Ohio State University head football coach, Urban Meyer, will step down after the Rose Bowl game on New Year’s Day. OSU plans on promoting current offensive coordinator, Ryan Day, as the Buckeyes permanent replacement for Meyer.
Urban Meyer and the Ohio State football program is scheduled to announce the official news during a press conference later today. Meyer’s successor, Ryan Day, acted as the head coach for the Buckeyes earlier this season while Meyer was serving a three game suspension.
Most college football fans, upon hearing this news, are probably shocked the 54-year old is calling it quits.
However, if you look past Meyer’s on field success and focus on the complexities of Urban’s life, all signs pointed in the direction of retirement. Especially after this Buckeyes season, dealing with a laundry list of dramatic off the field issues ranging anywhere from, health problems to suspension to investigations.
Ultimately, Urban’s deteriorating health status became the number one reason for the retirement, enduring painful and aggressive headaches as a result of a congenital arachnoid cyst in his brain. Meyer has already endured a brain surgery in 2014 to help drain the cyst. Unfortunately the cyst has returned in spurts the past two seasons and, at times, limited him from bringing the wanted intensity to all aspects of his job.
Although Urbans health has a lot to do with his decision, it doesn’t remain his only deciding factor. Meyer’s career has been extremely successful, but it also consists of multiple dramatic events, scandals and investigations that some believe may stain his legacy.
Urban Meyer was suspended for the first three games of this past season in the wake of an investigation into allegations of domestic violence by one of Meyer’s assistant coaches, Zach Smith.
Urban received immense amounts of backlash, when reports surfaced about the way he handled a wildly troubled employee. Additionally, people questioned how much, and for how long, Urban knew about the situation between the couple.
Some of Urban’s other dramatic run-ins during his career include: Stepping down at Florida in December 2009, returning days later, and stepping down again in 2010. He returned to coaching after a year spent working on his health, doing television work for ESPN, and spending time with his family.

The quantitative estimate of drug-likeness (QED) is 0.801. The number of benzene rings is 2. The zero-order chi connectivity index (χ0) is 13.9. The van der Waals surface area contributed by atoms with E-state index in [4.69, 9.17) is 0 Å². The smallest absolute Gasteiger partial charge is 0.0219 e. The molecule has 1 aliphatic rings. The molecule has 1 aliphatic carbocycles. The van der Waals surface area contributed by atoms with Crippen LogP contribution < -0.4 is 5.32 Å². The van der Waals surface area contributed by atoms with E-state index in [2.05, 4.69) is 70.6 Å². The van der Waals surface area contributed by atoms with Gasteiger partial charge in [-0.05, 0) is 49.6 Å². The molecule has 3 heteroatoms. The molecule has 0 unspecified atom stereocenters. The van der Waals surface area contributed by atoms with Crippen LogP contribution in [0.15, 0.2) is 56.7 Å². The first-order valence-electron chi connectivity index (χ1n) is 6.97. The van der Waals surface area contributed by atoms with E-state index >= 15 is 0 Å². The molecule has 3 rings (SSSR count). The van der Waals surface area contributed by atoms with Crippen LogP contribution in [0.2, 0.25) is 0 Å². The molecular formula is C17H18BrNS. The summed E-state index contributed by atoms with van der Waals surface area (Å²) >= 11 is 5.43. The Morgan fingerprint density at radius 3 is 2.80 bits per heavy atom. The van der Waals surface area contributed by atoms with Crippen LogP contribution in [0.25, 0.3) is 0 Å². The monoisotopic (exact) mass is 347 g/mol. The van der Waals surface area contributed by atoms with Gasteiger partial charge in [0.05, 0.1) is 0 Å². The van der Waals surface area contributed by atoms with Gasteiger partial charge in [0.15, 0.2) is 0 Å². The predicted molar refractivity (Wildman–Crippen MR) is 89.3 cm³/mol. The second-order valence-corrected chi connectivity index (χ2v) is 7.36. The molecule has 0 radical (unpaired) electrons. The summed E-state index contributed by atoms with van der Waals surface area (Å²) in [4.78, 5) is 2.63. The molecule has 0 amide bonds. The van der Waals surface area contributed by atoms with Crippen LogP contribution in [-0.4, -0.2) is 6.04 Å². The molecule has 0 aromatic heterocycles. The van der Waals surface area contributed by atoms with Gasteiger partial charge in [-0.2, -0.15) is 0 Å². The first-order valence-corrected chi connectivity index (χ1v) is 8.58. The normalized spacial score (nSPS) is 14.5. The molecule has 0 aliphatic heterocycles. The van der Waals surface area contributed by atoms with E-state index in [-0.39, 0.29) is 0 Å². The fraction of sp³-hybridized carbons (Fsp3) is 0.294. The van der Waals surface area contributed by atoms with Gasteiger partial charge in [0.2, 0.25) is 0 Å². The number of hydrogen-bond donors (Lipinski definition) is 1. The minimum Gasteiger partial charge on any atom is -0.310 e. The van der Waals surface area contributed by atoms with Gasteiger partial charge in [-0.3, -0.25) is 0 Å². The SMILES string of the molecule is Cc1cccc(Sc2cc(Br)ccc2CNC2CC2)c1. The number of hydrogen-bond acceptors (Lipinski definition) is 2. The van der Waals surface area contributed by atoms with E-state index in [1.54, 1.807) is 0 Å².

Over Meyer’s career, he has been criticized for the lack character he alone brings to the table, but also the character and the lack of responsibility displayed by his players. While serving as head coach for the Florida Gators, Meyer recruited Aaron Hernandez.
While Hernandez was playing for the Gators, he was questioned by Gainesville police in connection to a September 2007 shooting in which five shots were fired into a car, wounding both passengers. Hernandez fit one witness’ description of the shooter, but was never charged. Meyer played Hernandez in 40 out of 41 games. Hernandez was later found guilty, and charged with the Murder of Odin Lloyd.
Although Urban Myer has had some bumps in the road during his career, it is impossible not to acknowledge his success he displayed on the football field. Meyer’s career helped spark a new generation on the offensive side of the ball, implementing all new facets of the spread offense.
Urban won two BCS titles at Florida, where he coached Tim Tebow to the Heisman Trophy and dueled with Nick Saban and Les Miles to help fuel the rise of the power house SEC conference.
Meyer, an Ohio native, will end his career in Columbus as an Ohio State Buckeye. Some of his Buckeye accolades include: a 2014 national title, a record of 82-9 over seven seasons, a winning percentage just over 90 percent, a 7-0 record against rival Michigan, and a 54-4 record in regular season Big Ten play.
Urban Meyer’s last game will be the Rose Bowl on January 1st, where Ohio State will take on Washington. Meyer enters his last game with an overall record of 186-32.